Title: Eames' Armor
Spoiler: watch the TV show and you'll be golden
Disclaimer: I don't own Law and Order CI or any of its affiliates, however, I do own Karmora, it's sitting next to my frosted shredded wheat and hasn't been touched in many a year.
Summary: Stuck in that gray walled stall inside the women's bathroom on the forth floor, Eames wished vehemently that she hadn't looked into Goren's eyes that late night and seen the real him. Eames wished she still thought he was weird and unorthodox and not perfect for her. When a new onslaught of tears came from those thoughts, Eames then desperately wished those thoughts away. Because a world of heartbreak with Goren was better then one without him.
A's Note: Please see end of this fic to see my real Author's note. You have to.


Screaming, 'You jackass!' in the middle of a four star restaurant didn't seem like a very classy move on Eames part, but after no contact with Goren for four months (just a maybe phone call in the middle of the night where no one spoke on the other end and Eames had this feeling of importance), it seemed a much better option than shooting him, which was Eames' first thought.

The worst was that he didn't even tell her. When pregnant with her sister's son, Eames had made sure to give Goren ample time to get used to the fact that she would be gone for awhile. Because that is what a caring and responsible partner does. Instead, Eames came into work and saw someone else sitting at his desk.

Logan was the one who pulled her aside and told her what had happened.

And then Deakin when she angrily barged into his office and asked why she wasn't assigned with Goren.

It was so odd arriving at work with him not there- no coffee, battered leather briefcase, head contorted in such an odd position she was sure he had a special pillow to combat the position- that on Day Twelve Eames lost it in the woman's bathroom.

She was a strong woman, Eames, when she first became a cop and had to deal with people who didn't know her father, but knew of him, that hadn't even tarnished her shiny silver armor, because they didn't know the real him. They didn't know that in the forth grade, middle of July, when it was 105 with humidity, he had somehow managed to obtain a turtle sprinkler, and within five minutes the heat was forgotten. Or that when Tom Becker broke her heart and asked out Debbie Kessluk to the Spring Fling Sophomore year, her father had been her shoulder to cry on with a tub of mint chocolate chip, 'because cookie dough is just so presumptuous' he's told her, and that was the first time someone had ever made Eames laugh when she was crying.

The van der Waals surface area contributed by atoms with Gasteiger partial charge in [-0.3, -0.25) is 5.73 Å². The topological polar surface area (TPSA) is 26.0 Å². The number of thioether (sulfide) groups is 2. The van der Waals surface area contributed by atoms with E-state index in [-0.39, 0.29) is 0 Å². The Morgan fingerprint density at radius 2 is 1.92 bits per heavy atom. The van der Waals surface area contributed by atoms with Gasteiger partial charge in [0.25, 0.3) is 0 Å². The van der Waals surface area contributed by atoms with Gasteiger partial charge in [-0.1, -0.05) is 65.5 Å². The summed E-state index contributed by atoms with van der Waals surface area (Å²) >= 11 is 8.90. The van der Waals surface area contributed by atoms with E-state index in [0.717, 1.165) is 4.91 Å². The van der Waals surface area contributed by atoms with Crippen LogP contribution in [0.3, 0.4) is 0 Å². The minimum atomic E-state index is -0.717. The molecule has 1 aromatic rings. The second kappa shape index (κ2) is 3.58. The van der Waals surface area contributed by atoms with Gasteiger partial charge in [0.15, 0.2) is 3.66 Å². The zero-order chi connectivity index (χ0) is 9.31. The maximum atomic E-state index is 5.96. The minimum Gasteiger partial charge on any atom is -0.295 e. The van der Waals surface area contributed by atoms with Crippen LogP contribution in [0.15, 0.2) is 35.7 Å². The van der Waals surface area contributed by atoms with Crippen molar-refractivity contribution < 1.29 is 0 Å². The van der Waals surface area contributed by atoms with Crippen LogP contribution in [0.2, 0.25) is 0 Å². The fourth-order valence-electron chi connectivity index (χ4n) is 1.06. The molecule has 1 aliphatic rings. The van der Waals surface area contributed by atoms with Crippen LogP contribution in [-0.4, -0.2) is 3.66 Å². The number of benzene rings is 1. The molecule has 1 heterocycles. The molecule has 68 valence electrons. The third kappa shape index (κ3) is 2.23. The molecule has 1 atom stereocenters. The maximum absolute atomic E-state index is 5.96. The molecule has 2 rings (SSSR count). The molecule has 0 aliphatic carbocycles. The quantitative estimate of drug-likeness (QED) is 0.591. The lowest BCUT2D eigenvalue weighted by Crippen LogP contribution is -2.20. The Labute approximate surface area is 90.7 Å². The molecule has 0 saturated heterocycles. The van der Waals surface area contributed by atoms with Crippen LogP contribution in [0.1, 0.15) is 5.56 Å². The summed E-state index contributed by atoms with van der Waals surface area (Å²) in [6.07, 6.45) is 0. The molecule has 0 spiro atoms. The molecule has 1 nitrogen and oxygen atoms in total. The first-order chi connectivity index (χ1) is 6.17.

Until Bobby Goren.

Oh the rumors about him. Attractive, unkempt, a brilliant mind that would crack under the strain of these gruesome crimes, a nut-job with a gun, a high solve rate that was impossible to match, a man not to be quarreled with, no partner with him had ever survived more than sixteen months-it went on and on with him, becoming more ludicrous the more people talked about him.

The morning cab ride to the station, Eames could hardly sit still in excitement. She had been so looking forward to this job, to involve herself in a case that didn't involve her dressing as a hooker, see the bright but unorthodox man at work, to finally feel as an equal in this male-dominated group, she almost overpaid the cap driver by twenty.

It should have been a sign to show her how bad the day would go.

The first time Eames met Goren she felt let down. After an introduction by Deakin's, and a tour of her desk, she took a look at the man sitting across from her, the supposed brilliant unstable man who brought serial killers to ruins, and all she saw was a haggard looking, expertly dressed man who seemed to stumble around. He was polite, asking if she wanted coffee, and then promptly spilling it all over her desk. With a muttered apology, she was too distraught over the now-aged looking papers on her desk to notice how deftly he caught her pencil from dropping to the ground. He sat it carefully on her desk when she wasn't looking and spent most of the day convincing her he wasn't worth much.

It was on a case a few weeks later that proved his undoing. Eames had spent the morning sluggish, seeing no reason to hurry, and grabbed coffee at the Dutch Bros. by her apartment, not wanting a repeat of what had happened what seemed to be every week. She was out the door before she remembered to grab a coffee with two sugars and cream for Goren.

It was worth the two-fifty when she saw the look of total surprise on his face.

The only look that came close to the one he was now exhibiting was when Eames told Goren that she'd be the one driving them around.

It didn't take her too long to realize Goren was never surprised.

Except when it came to her.

Not much of the case is that recall-able, there has been too many with too many similarities, but this one, this one made things click. Seeing Goren work, the odd, bumbling oaf who looked put together and about to fall apart at the same time, to see him where he shone, Eames realized it didn't matter how unorthodox this man was, this was his gift.

And hers? That was keeping him together.

She wasn't totally sure how it had happened. A man like Goren is good at hiding himself in false realities. But one day, late at night, working on a case report that needed to get done and given to Deakins by seven am sharp, Eames saw Goren. Not the bumbling detective he portrayed himself to be, but the man behind him.

She saw how insecure he was, how graceful, how brilliant, how caring, how alive he was, how much he walked he edge, and did it not because he loved the feeling, because he knew when to stop, but because it was what he needed to do to save people's lives. To catch murderers.

When Eames turned the case report in to Deakin in the morning she asked him to forget about the document she'd sent in earlier about a change of partner.